Colloquia by Manfred Krifka and Lisa Matthewson

  • March 9, 2:30 to 5:30, with coffee break
  • Integrative Learning Center, S211

Commitments, Judgments, Propositions

Manfred Krifka, Leibniz-Zentrum Allgemeine Sprachwissenschaft (ZAS) & Humboldt-Universität zu Berlin

I will argue, following Peirce and Frege, that an act of assertion consists of two elementary acts: An act of private judgement that a proposition is true, and an act of public commitment to the proposition or judgement. These levels have to be distinguished in linguistic
structure: Objective epistemic modals like probable specify propositions, subjective epistemic modals like probably specify judgements, and evidentials like according to John or seriousness markers like by God specify different aspects of commitments. Questions can be seen as requests for assertions, which may trigger shifts of commitment or judgement operators. I will present a number of phenomena, like egophoricity and allocutive agreement, that can be explained in this framework.

Tense systems in allegedly tenseless languages

Lisa Matthewson, University of British Columbia

The goal of this talk is to settle the debate about whether tense is a language universal; I argue that it is.

Many languages lack overt tense paradigms, and the analysis of such languages is currently controversial. It is an easy matter to postulate covert tenses, but it is much more challenging to find empirical evidence for them. Here I propose that the most fruitful route is to examine cross-linguistic variation among superficially tenseless languages. I discuss four types of language which differ in their interpretive possibilities for clauses without tense marking: St’át’imcets (Lillooet Salish) / Gitksan (Tsimshianic), Blackfoot (Algonquian), Javanese (Austronesian), and Atayal (Austronesian).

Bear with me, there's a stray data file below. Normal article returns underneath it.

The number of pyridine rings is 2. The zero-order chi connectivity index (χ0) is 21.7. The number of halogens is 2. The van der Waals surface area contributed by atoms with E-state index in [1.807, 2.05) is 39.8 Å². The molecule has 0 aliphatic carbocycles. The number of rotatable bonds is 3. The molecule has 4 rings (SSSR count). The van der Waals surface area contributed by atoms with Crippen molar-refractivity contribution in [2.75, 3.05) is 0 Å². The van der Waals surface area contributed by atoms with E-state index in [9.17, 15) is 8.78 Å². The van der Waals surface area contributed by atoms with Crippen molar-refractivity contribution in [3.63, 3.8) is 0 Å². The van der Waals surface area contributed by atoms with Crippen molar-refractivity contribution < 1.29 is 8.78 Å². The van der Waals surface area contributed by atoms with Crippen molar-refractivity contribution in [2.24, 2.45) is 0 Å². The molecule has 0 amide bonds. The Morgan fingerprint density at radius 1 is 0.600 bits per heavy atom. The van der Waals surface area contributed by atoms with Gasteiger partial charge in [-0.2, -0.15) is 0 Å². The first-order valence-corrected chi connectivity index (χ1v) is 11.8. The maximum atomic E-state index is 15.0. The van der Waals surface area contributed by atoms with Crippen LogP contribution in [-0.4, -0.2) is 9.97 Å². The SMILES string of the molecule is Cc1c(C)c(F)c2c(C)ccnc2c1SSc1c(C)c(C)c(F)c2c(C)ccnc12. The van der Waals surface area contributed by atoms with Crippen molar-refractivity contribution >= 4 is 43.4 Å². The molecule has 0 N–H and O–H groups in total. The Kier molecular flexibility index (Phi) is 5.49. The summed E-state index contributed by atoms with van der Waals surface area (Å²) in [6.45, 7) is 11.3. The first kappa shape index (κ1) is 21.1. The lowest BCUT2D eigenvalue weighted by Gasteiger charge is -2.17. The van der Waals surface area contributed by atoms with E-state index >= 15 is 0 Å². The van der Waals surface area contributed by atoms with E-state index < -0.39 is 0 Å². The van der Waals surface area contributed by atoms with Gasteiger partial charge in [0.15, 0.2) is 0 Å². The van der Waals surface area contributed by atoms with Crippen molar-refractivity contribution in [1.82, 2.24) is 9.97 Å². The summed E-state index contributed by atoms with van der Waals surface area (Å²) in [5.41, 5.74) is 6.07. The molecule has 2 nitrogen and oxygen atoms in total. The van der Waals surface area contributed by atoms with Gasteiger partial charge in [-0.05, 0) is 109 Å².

These cross-linguistic case studies reveal that there is different, language-internal empirical evidence for covert tense in each of the four language types. Furthermore, while tenseless analyses could be given for each of the languages, the additional assumptions necessary to derive the facts would be difficult either to generalize across languages, or to parameterize. Under the tensed approach, we need only admit that tenses vary in (i) pronominal vs. existential semantics; (ii) the precise restrictions they place on the location of the reference time, (iii) optionality; (i) overtness. All of these points of variation are either independently attested in overt-tense languages, or extend well-known linguistic possibilities to the realm of tense.